Have you ever gone to the emergency room and notice that months later bill after bill starts to come in? Suddenly you owe several thousand dollars medical bills. In extreme cases, it can be hundreds of thousands. Occasionally hospitals and doctors’ offices will work with you to work out payment arrangements. Alas, they often won’t.
Do you have multiple credit cards? Have you ever missed a payment, or two, or more? Missed payments plus penalties and/or fees tend to snowball out of control. Sometimes they snowball so quickly that your entire balance is affected and practically doubles! Out of nowhere the debts you were doing your best to pay have become impossible to manage. It wasn’t until this moment that you realized just how fast a snowball becomes an avalanche.
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You do your best to look for methods you can you can try to get ahead of this—but how do you get ahead of an avalanche?
You call the hospital or the credit card company to ask about Debt Settlement. The representative on the other line says they are willing to forgive half of your total balance if you pay the other half in a lump sum within a number of days. Sounds like a good deal, doesn’t it?
The truth is that whether or not it’s a good deal really depends two main things. The first is how much you owe in total; and the second is how much money you have available to you at the time. Chances are if you are in the middle of a debt avalanche, you probably don’t have that kind of money laying around.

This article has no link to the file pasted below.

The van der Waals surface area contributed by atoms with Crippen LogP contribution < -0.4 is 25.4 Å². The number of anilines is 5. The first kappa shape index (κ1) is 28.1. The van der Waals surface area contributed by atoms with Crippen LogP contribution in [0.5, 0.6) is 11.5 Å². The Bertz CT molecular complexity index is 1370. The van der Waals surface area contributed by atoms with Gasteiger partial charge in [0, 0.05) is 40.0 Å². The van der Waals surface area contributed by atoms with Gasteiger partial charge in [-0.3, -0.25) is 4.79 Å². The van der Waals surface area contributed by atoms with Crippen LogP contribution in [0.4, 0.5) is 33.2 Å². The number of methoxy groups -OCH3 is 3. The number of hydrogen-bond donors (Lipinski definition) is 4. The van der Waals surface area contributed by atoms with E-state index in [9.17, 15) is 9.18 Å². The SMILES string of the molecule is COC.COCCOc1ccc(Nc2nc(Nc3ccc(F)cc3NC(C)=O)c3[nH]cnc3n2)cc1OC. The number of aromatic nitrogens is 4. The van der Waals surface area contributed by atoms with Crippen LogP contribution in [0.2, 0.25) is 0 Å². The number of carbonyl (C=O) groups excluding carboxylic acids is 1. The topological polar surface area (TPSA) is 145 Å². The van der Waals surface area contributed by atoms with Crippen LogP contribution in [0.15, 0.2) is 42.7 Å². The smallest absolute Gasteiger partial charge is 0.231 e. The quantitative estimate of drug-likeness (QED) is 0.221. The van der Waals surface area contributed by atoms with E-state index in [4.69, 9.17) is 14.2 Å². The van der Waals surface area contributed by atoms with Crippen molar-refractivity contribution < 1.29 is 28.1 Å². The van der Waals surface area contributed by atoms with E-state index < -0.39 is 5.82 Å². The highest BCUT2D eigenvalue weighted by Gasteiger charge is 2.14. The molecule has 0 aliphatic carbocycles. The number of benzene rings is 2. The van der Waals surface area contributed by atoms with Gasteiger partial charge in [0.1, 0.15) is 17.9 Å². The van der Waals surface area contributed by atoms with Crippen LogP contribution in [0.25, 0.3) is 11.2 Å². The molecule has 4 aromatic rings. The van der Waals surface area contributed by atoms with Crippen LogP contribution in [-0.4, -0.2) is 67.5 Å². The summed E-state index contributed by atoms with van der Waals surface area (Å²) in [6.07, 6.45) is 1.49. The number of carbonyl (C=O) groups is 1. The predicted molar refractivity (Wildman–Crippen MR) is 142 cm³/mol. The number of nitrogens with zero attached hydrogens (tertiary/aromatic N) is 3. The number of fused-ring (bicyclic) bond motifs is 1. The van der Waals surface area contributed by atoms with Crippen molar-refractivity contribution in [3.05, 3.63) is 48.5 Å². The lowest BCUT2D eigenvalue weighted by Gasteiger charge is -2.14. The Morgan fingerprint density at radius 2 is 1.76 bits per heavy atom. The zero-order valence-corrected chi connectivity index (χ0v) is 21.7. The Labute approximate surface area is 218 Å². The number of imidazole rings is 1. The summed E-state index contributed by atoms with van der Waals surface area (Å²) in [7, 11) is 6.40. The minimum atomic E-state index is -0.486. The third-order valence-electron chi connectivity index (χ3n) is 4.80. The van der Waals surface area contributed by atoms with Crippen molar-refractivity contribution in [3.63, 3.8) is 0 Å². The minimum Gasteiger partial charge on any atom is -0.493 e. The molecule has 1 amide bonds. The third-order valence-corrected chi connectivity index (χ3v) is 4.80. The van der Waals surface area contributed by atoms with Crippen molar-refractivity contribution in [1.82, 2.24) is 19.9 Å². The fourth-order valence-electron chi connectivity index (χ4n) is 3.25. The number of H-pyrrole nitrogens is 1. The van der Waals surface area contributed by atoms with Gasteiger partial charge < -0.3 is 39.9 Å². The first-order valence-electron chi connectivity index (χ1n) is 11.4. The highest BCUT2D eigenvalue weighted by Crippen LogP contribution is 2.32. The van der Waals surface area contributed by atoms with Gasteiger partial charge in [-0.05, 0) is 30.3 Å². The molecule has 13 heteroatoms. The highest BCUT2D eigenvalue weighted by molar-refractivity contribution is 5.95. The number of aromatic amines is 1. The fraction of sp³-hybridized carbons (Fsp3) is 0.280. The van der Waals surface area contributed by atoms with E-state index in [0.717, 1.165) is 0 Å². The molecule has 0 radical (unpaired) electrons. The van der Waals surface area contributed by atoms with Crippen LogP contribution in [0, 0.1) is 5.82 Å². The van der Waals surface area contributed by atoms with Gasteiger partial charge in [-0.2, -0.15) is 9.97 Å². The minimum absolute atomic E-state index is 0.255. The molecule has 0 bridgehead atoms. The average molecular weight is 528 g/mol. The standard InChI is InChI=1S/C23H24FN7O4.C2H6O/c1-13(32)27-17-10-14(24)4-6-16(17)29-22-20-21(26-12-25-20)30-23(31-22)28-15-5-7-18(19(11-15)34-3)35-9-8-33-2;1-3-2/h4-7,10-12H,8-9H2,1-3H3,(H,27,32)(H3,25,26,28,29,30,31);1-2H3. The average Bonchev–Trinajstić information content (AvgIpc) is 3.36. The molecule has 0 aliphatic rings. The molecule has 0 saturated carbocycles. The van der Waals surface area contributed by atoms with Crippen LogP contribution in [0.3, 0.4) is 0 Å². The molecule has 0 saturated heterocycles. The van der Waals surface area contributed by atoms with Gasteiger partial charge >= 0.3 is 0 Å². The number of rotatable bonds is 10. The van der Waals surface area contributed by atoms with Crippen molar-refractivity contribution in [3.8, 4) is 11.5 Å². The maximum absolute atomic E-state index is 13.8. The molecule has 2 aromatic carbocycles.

Even if you do have the funds to pay a lump sum, there is a catch. There’s always a catch. Often times, you will end up having to pay taxes on whatever amount is forgiven by the creditor.
The explanation for it is this: when you borrow money from a bank or a credit card, for example, you don’t have to pay taxes on that money because it’s not income. It’s money you are borrowing and intend to pay back later with your own money. However, “credit” is only considered credit, and NOT income, on the condition you pay that money back. Consequently, as soon as a creditor “forgives” a debt, either completely or partially, that forgiven debt is now considered income. If money is considered income then you must pay taxes on it.
For Instance: let’s say you have a credit card with a $12,000 balance. You make an offer to settle it for $6,000 and that offer is accepted. You pay the $6,000 you promised, and the credit card company forgives the remaining $6,000.00 balance like they promised.
Around tax time, you will likely receive a 1099-C which tells the IRS that you had income from the credit card company. Therefore, you will end up paying taxes as if you had received an extra $6,000 worth of income that tax year. The final kicker is that you go through all this and now the credit card company that made the deal with you will likely report your debt as “settled,” or something similar. This will ding your credit.
Debt settlement is completely different than bankruptcy and if you would like to find out more about the differences please visit our “Bankruptcy vs. Debt Settlement,” article.